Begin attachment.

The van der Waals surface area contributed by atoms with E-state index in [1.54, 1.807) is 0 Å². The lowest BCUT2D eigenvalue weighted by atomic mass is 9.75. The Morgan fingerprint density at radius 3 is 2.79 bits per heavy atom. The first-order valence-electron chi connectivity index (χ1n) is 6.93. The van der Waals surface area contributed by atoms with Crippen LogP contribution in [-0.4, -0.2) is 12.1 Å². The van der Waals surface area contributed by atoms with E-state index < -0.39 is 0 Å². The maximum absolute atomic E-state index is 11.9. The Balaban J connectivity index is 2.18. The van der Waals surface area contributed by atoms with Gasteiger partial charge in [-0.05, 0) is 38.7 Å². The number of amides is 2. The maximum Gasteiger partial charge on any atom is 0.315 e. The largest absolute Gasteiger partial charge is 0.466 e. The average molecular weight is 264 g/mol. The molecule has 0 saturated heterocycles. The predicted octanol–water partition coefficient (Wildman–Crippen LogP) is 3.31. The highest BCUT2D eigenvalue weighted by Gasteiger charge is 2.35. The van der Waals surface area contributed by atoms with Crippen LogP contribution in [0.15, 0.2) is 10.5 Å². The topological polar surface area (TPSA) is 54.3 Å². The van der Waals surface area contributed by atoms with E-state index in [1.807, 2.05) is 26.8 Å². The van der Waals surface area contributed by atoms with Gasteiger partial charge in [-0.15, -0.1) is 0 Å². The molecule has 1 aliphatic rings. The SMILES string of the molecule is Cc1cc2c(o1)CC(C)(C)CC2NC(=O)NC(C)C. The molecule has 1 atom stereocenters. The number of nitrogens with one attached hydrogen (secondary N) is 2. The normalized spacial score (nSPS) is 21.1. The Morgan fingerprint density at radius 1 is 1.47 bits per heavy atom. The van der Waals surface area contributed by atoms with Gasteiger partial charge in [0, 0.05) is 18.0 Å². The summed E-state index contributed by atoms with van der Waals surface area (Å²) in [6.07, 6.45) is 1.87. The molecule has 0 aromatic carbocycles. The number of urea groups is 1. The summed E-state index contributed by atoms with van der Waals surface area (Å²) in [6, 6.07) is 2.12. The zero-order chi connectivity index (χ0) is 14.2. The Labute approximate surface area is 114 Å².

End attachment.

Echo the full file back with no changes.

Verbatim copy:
The van der Waals surface area contributed by atoms with E-state index in [1.54, 1.807) is 0 Å². The lowest BCUT2D eigenvalue weighted by atomic mass is 9.75. The Morgan fingerprint density at radius 3 is 2.79 bits per heavy atom. The first-order valence-electron chi connectivity index (χ1n) is 6.93. The van der Waals surface area contributed by atoms with Crippen LogP contribution in [-0.4, -0.2) is 12.1 Å². The van der Waals surface area contributed by atoms with E-state index < -0.39 is 0 Å². The maximum absolute atomic E-state index is 11.9. The Balaban J connectivity index is 2.18. The van der Waals surface area contributed by atoms with Gasteiger partial charge in [-0.05, 0) is 38.7 Å². The number of amides is 2. The maximum Gasteiger partial charge on any atom is 0.315 e. The largest absolute Gasteiger partial charge is 0.466 e. The average molecular weight is 264 g/mol. The molecule has 0 saturated heterocycles. The predicted octanol–water partition coefficient (Wildman–Crippen LogP) is 3.31. The highest BCUT2D eigenvalue weighted by Gasteiger charge is 2.35. The van der Waals surface area contributed by atoms with Crippen LogP contribution in [0.15, 0.2) is 10.5 Å². The topological polar surface area (TPSA) is 54.3 Å². The van der Waals surface area contributed by atoms with E-state index in [1.807, 2.05) is 26.8 Å². The van der Waals surface area contributed by atoms with Gasteiger partial charge in [-0.15, -0.1) is 0 Å². The molecule has 1 aliphatic rings. The SMILES string of the molecule is Cc1cc2c(o1)CC(C)(C)CC2NC(=O)NC(C)C. The molecule has 1 atom stereocenters. The number of nitrogens with one attached hydrogen (secondary N) is 2. The normalized spacial score (nSPS) is 21.1. The Morgan fingerprint density at radius 1 is 1.47 bits per heavy atom. The van der Waals surface area contributed by atoms with Gasteiger partial charge in [0, 0.05) is 18.0 Å². The summed E-state index contributed by atoms with van der Waals surface area (Å²) in [6.07, 6.45) is 1.87. The molecule has 0 aromatic carbocycles. The number of urea groups is 1. The summed E-state index contributed by atoms with van der Waals surface area (Å²) in [6, 6.07) is 2.12. The zero-order chi connectivity index (χ0) is 14.2. The Labute approximate surface area is 114 Å².